When I consider your heavens, the work of your fingers,
the moon and the stars you have set in their courses,
What is man that you should be mindful of him?
the son of man that you should seek him out?
You have made him but a little lower than the angels;
you adorn him with glory and honor.
You give him mastery over the works of your hands;
you put all things under his feet.
All sheep and oxen,
even the wild beasts of the field,
The birds of the air, the fish of the sea,
and whatsoever walks in the paths of the sea.
O Lord our Governor,
how exalted is your Name in all the world!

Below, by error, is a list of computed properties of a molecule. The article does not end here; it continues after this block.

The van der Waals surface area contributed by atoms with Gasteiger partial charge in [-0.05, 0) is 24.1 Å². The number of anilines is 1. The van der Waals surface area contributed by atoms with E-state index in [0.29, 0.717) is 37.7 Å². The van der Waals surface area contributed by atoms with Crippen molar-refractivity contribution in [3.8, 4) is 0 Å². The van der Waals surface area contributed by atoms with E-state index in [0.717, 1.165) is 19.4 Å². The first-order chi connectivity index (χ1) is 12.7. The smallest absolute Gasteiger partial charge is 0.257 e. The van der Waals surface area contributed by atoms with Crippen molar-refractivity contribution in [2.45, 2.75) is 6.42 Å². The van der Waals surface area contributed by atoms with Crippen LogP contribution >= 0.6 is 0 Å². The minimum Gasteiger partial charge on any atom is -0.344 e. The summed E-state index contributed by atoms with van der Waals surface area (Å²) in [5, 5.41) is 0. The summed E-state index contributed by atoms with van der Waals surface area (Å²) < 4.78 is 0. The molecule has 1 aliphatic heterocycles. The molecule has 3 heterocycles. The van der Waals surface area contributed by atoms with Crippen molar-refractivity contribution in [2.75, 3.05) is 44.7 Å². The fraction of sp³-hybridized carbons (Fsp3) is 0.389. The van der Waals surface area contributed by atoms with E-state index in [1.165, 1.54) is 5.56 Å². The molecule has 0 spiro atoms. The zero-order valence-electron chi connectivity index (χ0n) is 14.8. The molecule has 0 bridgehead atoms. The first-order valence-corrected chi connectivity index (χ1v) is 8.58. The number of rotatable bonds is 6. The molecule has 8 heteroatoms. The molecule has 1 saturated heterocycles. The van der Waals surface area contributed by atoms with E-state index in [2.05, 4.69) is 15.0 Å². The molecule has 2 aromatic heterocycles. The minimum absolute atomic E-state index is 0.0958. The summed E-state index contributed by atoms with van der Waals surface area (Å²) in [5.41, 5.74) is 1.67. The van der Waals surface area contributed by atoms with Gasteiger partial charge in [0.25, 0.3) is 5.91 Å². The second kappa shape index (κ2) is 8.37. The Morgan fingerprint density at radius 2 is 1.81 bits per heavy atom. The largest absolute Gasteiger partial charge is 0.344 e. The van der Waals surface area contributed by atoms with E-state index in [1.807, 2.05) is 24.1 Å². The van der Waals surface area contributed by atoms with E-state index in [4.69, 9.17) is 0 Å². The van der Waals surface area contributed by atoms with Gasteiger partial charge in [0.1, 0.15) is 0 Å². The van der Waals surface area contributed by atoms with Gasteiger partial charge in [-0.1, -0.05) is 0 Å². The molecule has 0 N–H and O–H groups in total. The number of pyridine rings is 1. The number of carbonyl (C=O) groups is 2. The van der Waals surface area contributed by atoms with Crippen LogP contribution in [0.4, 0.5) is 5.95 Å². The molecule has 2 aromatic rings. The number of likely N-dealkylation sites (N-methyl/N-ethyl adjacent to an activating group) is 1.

Grace is one of those church words that is hard to grasp. We hear it a lot in sermons and use it often in casual conversation, such as By the grace of God I wasn't in that accident! (By the way, that comment seems like a total misinterpretation of the meaning of grace.)
Psalm 8 was appointed for October 7, and as I prepared to rehearse the musical setting with the choir it abruptly dawned on me that here is grace, as defined by the psalmist. A gift, deserved or not, freely given. And what a gift, to be a meaningful part of creation, no matter how small I feel.